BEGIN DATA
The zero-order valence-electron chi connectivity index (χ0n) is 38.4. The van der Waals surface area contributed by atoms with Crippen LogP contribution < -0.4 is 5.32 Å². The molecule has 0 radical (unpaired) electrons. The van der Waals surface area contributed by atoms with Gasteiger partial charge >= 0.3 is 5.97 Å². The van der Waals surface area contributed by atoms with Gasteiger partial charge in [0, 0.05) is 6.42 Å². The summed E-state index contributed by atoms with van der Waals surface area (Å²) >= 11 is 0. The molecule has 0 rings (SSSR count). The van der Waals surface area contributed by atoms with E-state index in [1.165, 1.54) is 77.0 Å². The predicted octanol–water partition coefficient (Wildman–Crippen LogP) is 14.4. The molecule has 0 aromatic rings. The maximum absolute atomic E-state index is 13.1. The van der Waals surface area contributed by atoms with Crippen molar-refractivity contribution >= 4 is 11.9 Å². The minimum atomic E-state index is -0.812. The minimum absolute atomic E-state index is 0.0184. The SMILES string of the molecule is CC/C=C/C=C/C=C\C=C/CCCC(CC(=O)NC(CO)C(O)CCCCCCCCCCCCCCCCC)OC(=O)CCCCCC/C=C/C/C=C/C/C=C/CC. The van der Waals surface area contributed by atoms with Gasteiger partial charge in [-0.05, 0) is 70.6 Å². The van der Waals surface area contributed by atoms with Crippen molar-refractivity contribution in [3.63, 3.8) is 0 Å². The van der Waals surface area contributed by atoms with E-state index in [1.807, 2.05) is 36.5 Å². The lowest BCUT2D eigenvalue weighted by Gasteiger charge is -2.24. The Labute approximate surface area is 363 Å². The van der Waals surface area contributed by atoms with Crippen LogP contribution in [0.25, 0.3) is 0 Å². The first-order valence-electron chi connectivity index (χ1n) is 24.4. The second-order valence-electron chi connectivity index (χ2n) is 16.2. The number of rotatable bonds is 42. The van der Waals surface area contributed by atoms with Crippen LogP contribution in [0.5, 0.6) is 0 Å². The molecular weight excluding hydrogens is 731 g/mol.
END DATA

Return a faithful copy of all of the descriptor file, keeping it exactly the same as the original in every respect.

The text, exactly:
The zero-order valence-electron chi connectivity index (χ0n) is 38.4. The van der Waals surface area contributed by atoms with Crippen LogP contribution < -0.4 is 5.32 Å². The molecule has 0 radical (unpaired) electrons. The van der Waals surface area contributed by atoms with Gasteiger partial charge >= 0.3 is 5.97 Å². The van der Waals surface area contributed by atoms with Gasteiger partial charge in [0, 0.05) is 6.42 Å². The summed E-state index contributed by atoms with van der Waals surface area (Å²) >= 11 is 0. The molecule has 0 rings (SSSR count). The van der Waals surface area contributed by atoms with E-state index in [1.165, 1.54) is 77.0 Å². The predicted octanol–water partition coefficient (Wildman–Crippen LogP) is 14.4. The molecule has 0 aromatic rings. The maximum absolute atomic E-state index is 13.1. The van der Waals surface area contributed by atoms with Crippen molar-refractivity contribution >= 4 is 11.9 Å². The minimum atomic E-state index is -0.812. The minimum absolute atomic E-state index is 0.0184. The SMILES string of the molecule is CC/C=C/C=C/C=C\C=C/CCCC(CC(=O)NC(CO)C(O)CCCCCCCCCCCCCCCCC)OC(=O)CCCCCC/C=C/C/C=C/C/C=C/CC. The van der Waals surface area contributed by atoms with Gasteiger partial charge in [-0.05, 0) is 70.6 Å². The van der Waals surface area contributed by atoms with Crippen molar-refractivity contribution in [3.63, 3.8) is 0 Å². The van der Waals surface area contributed by atoms with E-state index in [1.807, 2.05) is 36.5 Å². The lowest BCUT2D eigenvalue weighted by Gasteiger charge is -2.24. The Labute approximate surface area is 363 Å². The van der Waals surface area contributed by atoms with Crippen LogP contribution in [0.25, 0.3) is 0 Å². The first-order valence-electron chi connectivity index (χ1n) is 24.4. The second-order valence-electron chi connectivity index (χ2n) is 16.2. The number of rotatable bonds is 42. The van der Waals surface area contributed by atoms with Crippen LogP contribution in [0.5, 0.6) is 0 Å². The molecular weight excluding hydrogens is 731 g/mol.